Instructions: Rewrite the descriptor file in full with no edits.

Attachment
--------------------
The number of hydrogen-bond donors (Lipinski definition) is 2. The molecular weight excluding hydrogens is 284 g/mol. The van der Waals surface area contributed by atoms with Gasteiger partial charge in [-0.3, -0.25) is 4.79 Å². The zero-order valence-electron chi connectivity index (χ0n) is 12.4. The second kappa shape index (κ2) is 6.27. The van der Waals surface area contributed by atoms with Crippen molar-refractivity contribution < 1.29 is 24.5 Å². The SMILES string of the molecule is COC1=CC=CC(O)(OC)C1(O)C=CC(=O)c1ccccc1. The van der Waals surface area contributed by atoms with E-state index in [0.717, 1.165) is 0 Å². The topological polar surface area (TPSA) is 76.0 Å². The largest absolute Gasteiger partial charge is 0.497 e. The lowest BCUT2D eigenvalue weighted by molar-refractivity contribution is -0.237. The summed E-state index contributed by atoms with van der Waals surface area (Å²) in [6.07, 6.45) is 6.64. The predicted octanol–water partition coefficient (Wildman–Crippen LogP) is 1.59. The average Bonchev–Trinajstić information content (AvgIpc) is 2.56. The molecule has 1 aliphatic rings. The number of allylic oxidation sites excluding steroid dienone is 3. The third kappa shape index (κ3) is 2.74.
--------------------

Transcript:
The number of hydrogen-bond donors (Lipinski definition) is 2. The molecular weight excluding hydrogens is 284 g/mol. The van der Waals surface area contributed by atoms with Gasteiger partial charge in [-0.3, -0.25) is 4.79 Å². The zero-order valence-electron chi connectivity index (χ0n) is 12.4. The second kappa shape index (κ2) is 6.27. The van der Waals surface area contributed by atoms with Crippen molar-refractivity contribution < 1.29 is 24.5 Å². The SMILES string of the molecule is COC1=CC=CC(O)(OC)C1(O)C=CC(=O)c1ccccc1. The van der Waals surface area contributed by atoms with E-state index in [0.717, 1.165) is 0 Å². The topological polar surface area (TPSA) is 76.0 Å². The largest absolute Gasteiger partial charge is 0.497 e. The lowest BCUT2D eigenvalue weighted by molar-refractivity contribution is -0.237. The summed E-state index contributed by atoms with van der Waals surface area (Å²) in [6.07, 6.45) is 6.64. The predicted octanol–water partition coefficient (Wildman–Crippen LogP) is 1.59. The average Bonchev–Trinajstić information content (AvgIpc) is 2.56. The molecule has 1 aliphatic rings. The number of allylic oxidation sites excluding steroid dienone is 3. The third kappa shape index (κ3) is 2.74.